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Tag Archives: Capability Brown

With some pride I can claim I’m ahead of the curve here. Next year, 2016, is the 300th anniversary of the birth of the famous landscaper and designer Lancelot “Capability” Brown, who transformed the grounds of English stately home. Today, however, is the anniversary of his death in 1783. You can visit for lots of information and plans for next year.

An anonymous obituary of Capability Brown reads: Such, however, was the effect of his genius that when he was the happiest man, he will be least remembered; so closely did he copy nature that his works will be mistaken.

And that’s pretty much true. We have come to associate his hallmark “Serpentine” style–gentle undulations of land, curving rivers and drives, circular clumps of mature trees–as what we expect to see when visiting an English historic house. Brown never saw his completed work, trusting to nature and time to finish the job.

He is thought to have worked on over 170 gardens in his 35-year career. He began his career as undergardener and then head gardener at Stowe, one of his most famous creations:

stowe_grecian_vale_originalHere’s his plan for Bowood House, with the Grecian temple on the right (east) point and how it looks today:

bowood_plan_originalBowood-House-Foto-WikipediaBlenheim Palace:

blenheim_palace_originalPetworth House:

petworth_house_garden_originalAnd talking of Capability Brown (his nickname came about from assuring his clients that their estates held great capabilities), let us not forget Terry Pratchett’s fictional Bergholt Stuttley “Bloody Stupid” Johnson from Discworld:

His efforts in landscape design are especially noteworthy, and the Ankh-Morpork palace gardens are considered to be his greatest accomplishment. It is here that we find such creations as the hoho, which is a fifty foot deep ha-ha, the gargantuan beehive currently used as a pigeon coop in the absence of ten foot long bees, a structure referred to only as the “Johnson Exploding Pagoda”, iron patio furniture that melted and crazy paving that committed suicide, and the chiming sundial that also tends to explode around noon. In the palace grounds is also a maze so small that people get lost looking for it. Another notable feature is the ornamental trout lake, built long, but, sadly, only one inch wide. It currently houses one trout that is quite content provided it doesn’t want to turn around. “Perfect for the dieting fish”. At one point there was also an ornate fountain which, upon being turned on, did nothing but groan ominously for several minutes before firing a small stone cherub a thousand feet into the air. Read more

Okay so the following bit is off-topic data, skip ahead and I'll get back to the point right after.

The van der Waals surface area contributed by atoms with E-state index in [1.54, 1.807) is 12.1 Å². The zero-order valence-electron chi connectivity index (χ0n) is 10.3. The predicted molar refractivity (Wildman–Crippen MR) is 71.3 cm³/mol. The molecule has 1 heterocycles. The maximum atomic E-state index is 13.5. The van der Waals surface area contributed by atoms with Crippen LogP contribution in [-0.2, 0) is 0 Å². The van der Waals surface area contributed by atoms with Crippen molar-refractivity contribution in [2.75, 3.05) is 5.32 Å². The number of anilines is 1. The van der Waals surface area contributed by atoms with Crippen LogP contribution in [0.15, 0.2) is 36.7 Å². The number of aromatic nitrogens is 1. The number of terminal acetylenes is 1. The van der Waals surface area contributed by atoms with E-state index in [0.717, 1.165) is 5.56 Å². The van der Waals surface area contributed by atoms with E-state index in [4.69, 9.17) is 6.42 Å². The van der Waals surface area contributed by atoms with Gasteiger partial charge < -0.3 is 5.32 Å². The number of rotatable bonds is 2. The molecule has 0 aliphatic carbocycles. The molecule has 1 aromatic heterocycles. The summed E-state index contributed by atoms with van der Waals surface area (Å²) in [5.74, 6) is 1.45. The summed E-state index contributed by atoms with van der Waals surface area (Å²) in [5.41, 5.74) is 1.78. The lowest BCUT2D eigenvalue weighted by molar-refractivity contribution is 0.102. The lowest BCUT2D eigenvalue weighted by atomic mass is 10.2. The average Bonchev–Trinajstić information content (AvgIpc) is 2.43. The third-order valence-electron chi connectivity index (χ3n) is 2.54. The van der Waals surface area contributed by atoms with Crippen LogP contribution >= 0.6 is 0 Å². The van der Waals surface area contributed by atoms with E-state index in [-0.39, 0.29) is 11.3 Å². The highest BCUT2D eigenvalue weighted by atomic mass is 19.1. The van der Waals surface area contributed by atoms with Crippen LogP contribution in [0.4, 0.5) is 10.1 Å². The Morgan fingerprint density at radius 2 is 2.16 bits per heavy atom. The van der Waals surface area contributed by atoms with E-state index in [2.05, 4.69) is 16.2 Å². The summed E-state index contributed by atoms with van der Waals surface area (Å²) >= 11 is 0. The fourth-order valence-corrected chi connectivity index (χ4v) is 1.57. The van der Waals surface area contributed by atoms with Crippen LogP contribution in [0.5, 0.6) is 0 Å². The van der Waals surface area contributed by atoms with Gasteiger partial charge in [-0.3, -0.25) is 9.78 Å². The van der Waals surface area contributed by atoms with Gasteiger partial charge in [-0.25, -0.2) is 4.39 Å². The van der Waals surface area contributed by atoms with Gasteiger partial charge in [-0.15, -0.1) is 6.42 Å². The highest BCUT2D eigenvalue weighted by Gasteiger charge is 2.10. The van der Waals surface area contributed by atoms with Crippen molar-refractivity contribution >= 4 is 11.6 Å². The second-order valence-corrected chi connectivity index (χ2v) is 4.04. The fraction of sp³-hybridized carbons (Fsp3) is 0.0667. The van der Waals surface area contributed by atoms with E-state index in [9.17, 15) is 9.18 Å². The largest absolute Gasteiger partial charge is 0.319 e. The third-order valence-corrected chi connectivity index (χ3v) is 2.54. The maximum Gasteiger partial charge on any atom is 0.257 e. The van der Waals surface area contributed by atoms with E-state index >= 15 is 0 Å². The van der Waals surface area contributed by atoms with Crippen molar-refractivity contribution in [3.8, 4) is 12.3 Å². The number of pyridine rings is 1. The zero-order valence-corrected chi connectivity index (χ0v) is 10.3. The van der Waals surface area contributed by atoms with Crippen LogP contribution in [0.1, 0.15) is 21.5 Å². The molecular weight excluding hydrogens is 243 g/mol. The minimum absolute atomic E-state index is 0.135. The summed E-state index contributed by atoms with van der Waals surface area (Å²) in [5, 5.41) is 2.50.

I’m wondering if there are any books with landscape designer heroes or heroines. Enlighten me! Or tell me which historic homes you’ve visited, or would like to visit, in England.

There are so many horrific events in the news I decided we need to focus on happiness today.

The Romance genre celebrates happiness. After all, isn’t that what the “happily ever after” ending is all about? We’re such optimists, we romance writers and readers. We believe that love conquers all. We relish stories where the hero and heroine face seemingly insurmontable barriers to happiness, but, through love–and the ability to change–they achieve their happy ending.

The Regency period lends itself very well to the these ideas of love conquers all and happily ever after. The idea of marrying for love was a relatively new concept by the Regency period. Before then, people married for advantage or security or power, but the concept of the individual and individual happiness was a new idea. I think this was partly what made Jane Austen successful in her time period. Her books, especially Pride and Prejudice, juxtaposed the old concept of marriage for advantage with the new ideas of love and personal happiness.

Not only is the concept of happiness relatively new, the concept of beauty changes in the 1700s and early 1800s. More natural beauty became desirable. The formal gardens of the 1600s were torn down to create the “natural” landscapes of Capability Brown. The powdered wigs, brocades, lace, and voluminous skirts of the 1700s gave way to more natural silhouettes. Men’s clothing, influenced by Beau Brummell, became simplified and form-fitting. Women’s dresses, with empire waists and filmy fabrics also showed off the female body from top to toe.

When wars closed Europe for the Grand Tour, it became fashionable to tour the British countryside, searching for the “Picturesque.” Touring the Lake District, visiting ruins (or building faux ruins on your country estate) became the thing to do. Taking pleasure in the natural became a new source of happiness during the Regency.

Who of us doesn’t smile when we see beautiful clothes or a beautiful landscape? Enjoyment of beauty is a part of happiness.

Love, happiness, beauty….that’s my idea of the Regency. And I love escaping “real” life by spending my reading and writing time in such a lovely place.

What part of the Regency makes you happy? What else makes you happy? I challenge you to think of 5 things that make you happy. Then go out and smile at someone today.

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